One person, one boat and mile upon mile of open sea. Ever since Joshua Slocum circumnavigated the world in 1895-1898, sailors have dreamed of taking to the high seas alone and many have devoted their lives to doing just that. Sir Francis Chichester sailed around the world in 266 days in 1966 and, two years later, Robin Knox-Johnston became the first to do it non-stop. If one skipper could do it fast, then others thought they could do it faster. From the first Observer Single-handed Transatlantic Race (Ostar) in 1960, the idea of lone sailors pitting their wits against each other and the elements aboard such delicate-seeming craft has captured the public's imagination. This text explores the background of all the major single-handed sailing races from the pioneering Ostar to the Vendee Globe. Each chapter traces the history of each race and includes a detailed map of the route. Feature spreads on celebrated skippers and their dramatic stories are included, along with an exploration of the impact these fearless men and women have had on boat design, as their quest for sailing excellence has continued to challenge boat technology.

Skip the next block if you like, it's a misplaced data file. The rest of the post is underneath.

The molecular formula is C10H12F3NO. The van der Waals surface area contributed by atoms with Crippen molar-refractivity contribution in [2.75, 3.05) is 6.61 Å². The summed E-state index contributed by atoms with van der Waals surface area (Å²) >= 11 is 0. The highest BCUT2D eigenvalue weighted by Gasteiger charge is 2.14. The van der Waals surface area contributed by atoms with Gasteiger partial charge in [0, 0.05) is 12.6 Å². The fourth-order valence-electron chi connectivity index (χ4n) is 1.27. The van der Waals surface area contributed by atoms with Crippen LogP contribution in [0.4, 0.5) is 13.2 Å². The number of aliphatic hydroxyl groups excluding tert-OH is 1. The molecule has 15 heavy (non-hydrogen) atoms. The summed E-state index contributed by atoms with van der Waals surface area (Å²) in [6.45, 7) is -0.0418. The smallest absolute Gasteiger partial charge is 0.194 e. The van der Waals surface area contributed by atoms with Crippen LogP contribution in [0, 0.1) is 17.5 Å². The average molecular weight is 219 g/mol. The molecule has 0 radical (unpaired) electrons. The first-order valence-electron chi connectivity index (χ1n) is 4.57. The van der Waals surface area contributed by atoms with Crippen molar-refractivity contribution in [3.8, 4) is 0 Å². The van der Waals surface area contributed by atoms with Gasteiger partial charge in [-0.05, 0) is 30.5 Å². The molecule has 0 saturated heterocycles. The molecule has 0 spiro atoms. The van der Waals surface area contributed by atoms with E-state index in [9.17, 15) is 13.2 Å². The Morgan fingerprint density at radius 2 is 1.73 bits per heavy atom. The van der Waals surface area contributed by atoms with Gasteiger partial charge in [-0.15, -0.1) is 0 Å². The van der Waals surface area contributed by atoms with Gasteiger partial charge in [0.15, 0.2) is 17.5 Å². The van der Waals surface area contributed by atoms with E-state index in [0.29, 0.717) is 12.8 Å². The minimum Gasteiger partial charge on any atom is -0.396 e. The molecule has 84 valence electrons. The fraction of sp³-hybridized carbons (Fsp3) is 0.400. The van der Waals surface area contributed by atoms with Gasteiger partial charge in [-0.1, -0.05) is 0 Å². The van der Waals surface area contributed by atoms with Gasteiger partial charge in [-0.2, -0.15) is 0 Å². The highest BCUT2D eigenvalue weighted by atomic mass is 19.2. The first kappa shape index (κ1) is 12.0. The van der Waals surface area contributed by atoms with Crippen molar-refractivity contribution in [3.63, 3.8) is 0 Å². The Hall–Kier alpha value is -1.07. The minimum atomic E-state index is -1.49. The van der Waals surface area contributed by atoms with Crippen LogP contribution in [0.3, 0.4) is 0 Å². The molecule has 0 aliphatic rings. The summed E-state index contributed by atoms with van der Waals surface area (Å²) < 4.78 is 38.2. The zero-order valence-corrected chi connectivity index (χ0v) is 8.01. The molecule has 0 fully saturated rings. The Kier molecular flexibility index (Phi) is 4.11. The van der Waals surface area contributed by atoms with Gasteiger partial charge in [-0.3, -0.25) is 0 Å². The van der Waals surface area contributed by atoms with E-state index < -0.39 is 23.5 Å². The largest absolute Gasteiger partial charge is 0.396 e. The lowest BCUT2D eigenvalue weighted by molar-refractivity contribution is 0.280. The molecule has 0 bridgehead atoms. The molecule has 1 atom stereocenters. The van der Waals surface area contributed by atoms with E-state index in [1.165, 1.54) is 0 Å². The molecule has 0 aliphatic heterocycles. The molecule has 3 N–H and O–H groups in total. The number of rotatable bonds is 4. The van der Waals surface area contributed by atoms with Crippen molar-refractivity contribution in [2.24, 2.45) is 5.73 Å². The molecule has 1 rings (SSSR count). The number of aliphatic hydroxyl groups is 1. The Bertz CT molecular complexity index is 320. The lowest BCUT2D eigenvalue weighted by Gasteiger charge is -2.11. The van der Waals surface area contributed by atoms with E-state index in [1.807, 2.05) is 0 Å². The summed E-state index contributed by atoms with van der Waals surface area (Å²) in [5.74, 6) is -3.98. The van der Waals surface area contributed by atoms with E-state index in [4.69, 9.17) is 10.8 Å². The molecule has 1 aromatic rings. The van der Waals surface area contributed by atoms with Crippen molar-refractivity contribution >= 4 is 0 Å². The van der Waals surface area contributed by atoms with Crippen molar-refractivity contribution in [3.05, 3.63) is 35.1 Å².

Nic Compton was brought up on boats in the Mediterranean until the age of 15. He worked as a boat builder for a few years after university. While working in Greece he bought a 32ft William Atkins double-ender, sister ship to Knox-Johnston's Suhaili, which he sailed back to the UK. After a post-graduate course in journalism he became deputy editor, then editor of Classic Boat from 1994-2000. He now works as a freelance writer and photographer, writing for magazines such as Yachting Monthly, Motorboats and Yachting, and Boat International and partly living on his 37ft classic wooden sloop Red Gauntlet, which he sailed back from Portugal.